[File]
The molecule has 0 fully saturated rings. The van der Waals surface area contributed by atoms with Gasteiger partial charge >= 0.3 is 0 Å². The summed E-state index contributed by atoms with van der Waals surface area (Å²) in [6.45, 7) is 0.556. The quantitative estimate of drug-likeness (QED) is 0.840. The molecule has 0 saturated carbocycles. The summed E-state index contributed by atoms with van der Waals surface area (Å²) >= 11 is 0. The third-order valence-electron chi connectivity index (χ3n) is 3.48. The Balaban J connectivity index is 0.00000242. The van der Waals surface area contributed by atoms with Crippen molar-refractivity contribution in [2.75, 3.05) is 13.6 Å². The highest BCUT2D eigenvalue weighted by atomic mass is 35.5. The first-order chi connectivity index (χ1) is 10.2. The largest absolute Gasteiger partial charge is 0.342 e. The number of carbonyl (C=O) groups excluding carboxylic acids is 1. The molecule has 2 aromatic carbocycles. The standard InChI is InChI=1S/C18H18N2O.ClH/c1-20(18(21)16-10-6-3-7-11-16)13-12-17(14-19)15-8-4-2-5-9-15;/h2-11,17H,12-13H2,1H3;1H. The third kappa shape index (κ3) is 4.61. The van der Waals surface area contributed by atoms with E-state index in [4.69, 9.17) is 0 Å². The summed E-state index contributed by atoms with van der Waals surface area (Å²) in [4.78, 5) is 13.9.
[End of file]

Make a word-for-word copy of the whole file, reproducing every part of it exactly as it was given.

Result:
The molecule has 0 fully saturated rings. The van der Waals surface area contributed by atoms with Gasteiger partial charge >= 0.3 is 0 Å². The summed E-state index contributed by atoms with van der Waals surface area (Å²) in [6.45, 7) is 0.556. The quantitative estimate of drug-likeness (QED) is 0.840. The molecule has 0 saturated carbocycles. The summed E-state index contributed by atoms with van der Waals surface area (Å²) >= 11 is 0. The third-order valence-electron chi connectivity index (χ3n) is 3.48. The Balaban J connectivity index is 0.00000242. The van der Waals surface area contributed by atoms with Crippen molar-refractivity contribution in [2.75, 3.05) is 13.6 Å². The highest BCUT2D eigenvalue weighted by atomic mass is 35.5. The first-order chi connectivity index (χ1) is 10.2. The largest absolute Gasteiger partial charge is 0.342 e. The number of carbonyl (C=O) groups excluding carboxylic acids is 1. The molecule has 2 aromatic carbocycles. The standard InChI is InChI=1S/C18H18N2O.ClH/c1-20(18(21)16-10-6-3-7-11-16)13-12-17(14-19)15-8-4-2-5-9-15;/h2-11,17H,12-13H2,1H3;1H. The third kappa shape index (κ3) is 4.61. The van der Waals surface area contributed by atoms with E-state index in [4.69, 9.17) is 0 Å². The summed E-state index contributed by atoms with van der Waals surface area (Å²) in [4.78, 5) is 13.9.